Dementia differs from Mild Cognitive Impairment in that in addition to a decline in cognitive function there is also an impairment in daily function/activities of daily living.
Dementia is an umbrella term and includes the following conditions:
- Alzheimers disease
- Vascular Dementia
- Dementia with Lewy Bodies
- Fronto- temporal dementia
- Mixed Dementia
It is important to identify the correct sub-type where possible for two reasons:
- The different types of dementia will have different symptoms and disease progression
- Different diseases will require different treatments. In particular it is important to avoid the use of antipsychotics in Lewy Body Dementia.
Although GPs can proficiently diagnose and disclose the diagnosis of dementia, determining the exact subtype usually requires specialist assessment and access to brain imaging.
For the interested reader a PDF below provides some information on the different dementia subtypes.
Importance of making a diagnosis
- Person has a right to know- if they wish to
- To facilitate planning for the future – medical, legal, financial
- Psychological benefit to person with dementia and/or family
- To maximise treatment possibilities (cholinesterase inhibitors/memantine)
- Facilitate access to patient services and supports
- Allows for the coding for dementia in patient records
- Allows potential risks to patient to be addressed – driving, financial, self-care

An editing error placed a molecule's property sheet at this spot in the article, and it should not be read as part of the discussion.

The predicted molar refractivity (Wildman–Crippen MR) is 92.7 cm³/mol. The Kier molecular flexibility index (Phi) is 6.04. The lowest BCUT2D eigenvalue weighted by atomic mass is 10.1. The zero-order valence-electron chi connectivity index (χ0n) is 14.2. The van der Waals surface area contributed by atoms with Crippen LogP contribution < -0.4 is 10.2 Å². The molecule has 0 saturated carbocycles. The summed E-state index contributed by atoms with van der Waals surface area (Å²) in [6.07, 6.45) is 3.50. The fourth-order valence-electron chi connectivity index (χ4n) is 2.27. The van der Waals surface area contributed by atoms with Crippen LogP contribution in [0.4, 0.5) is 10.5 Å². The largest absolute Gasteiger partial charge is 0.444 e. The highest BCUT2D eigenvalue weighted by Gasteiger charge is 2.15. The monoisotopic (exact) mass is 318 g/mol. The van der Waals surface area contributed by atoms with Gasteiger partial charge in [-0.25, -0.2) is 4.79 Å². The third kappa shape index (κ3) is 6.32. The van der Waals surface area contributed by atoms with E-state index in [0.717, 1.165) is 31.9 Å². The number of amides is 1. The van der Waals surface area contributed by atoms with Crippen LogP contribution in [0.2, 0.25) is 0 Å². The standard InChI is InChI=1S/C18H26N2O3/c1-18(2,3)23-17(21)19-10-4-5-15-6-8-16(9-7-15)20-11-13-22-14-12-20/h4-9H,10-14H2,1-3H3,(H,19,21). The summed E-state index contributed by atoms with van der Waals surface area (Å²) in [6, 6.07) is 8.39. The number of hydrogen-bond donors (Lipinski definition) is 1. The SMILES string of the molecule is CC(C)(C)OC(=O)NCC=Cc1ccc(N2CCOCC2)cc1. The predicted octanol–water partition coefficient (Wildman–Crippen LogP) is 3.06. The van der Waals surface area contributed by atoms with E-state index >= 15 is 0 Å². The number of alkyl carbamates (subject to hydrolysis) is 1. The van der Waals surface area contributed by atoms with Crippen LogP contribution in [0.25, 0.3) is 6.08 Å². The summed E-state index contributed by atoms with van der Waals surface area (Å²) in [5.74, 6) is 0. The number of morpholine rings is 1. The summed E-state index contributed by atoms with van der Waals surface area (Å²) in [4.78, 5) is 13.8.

Disclosure & Advice
- Disclosing the diagnosis of dementia is complex.
- A person-centred approach should be adopted. First you need to establish what the patient wants to know and how much detail they would like on the diagnosis.
- If the patient would like further information you can provide them with information leaflets available below. Please visit the Patient Information Leaflet of this site for more information.
- See the Post Diagnostic Support section of this site for more information on how to support a patient with a new diagnosis of dementia
- See below for some helpful training videos produced by the Hospice Foundation on Breaking Bad News.
When to refer a person with suspected dementia
Refer if :
- Diagnostic uncertainty
- Parkinsons Disease with new onset dementia.
- Dementia in a person aged <65
- Non-typical presentation or course
- High risk situations at presentation e.g. challenging behaviour, wandering, psychosis.
- Potentially contentious legal issues
- Associated psychiatric morbidity
- Patients with a learning disability or significant previous head injury, who may be difficult to assess.
- Suspected alcohol related dementia
- Patient request referral
Situations where you may not refer:
- Definite non-complex alzheimers-type dementia
- Patient declines referral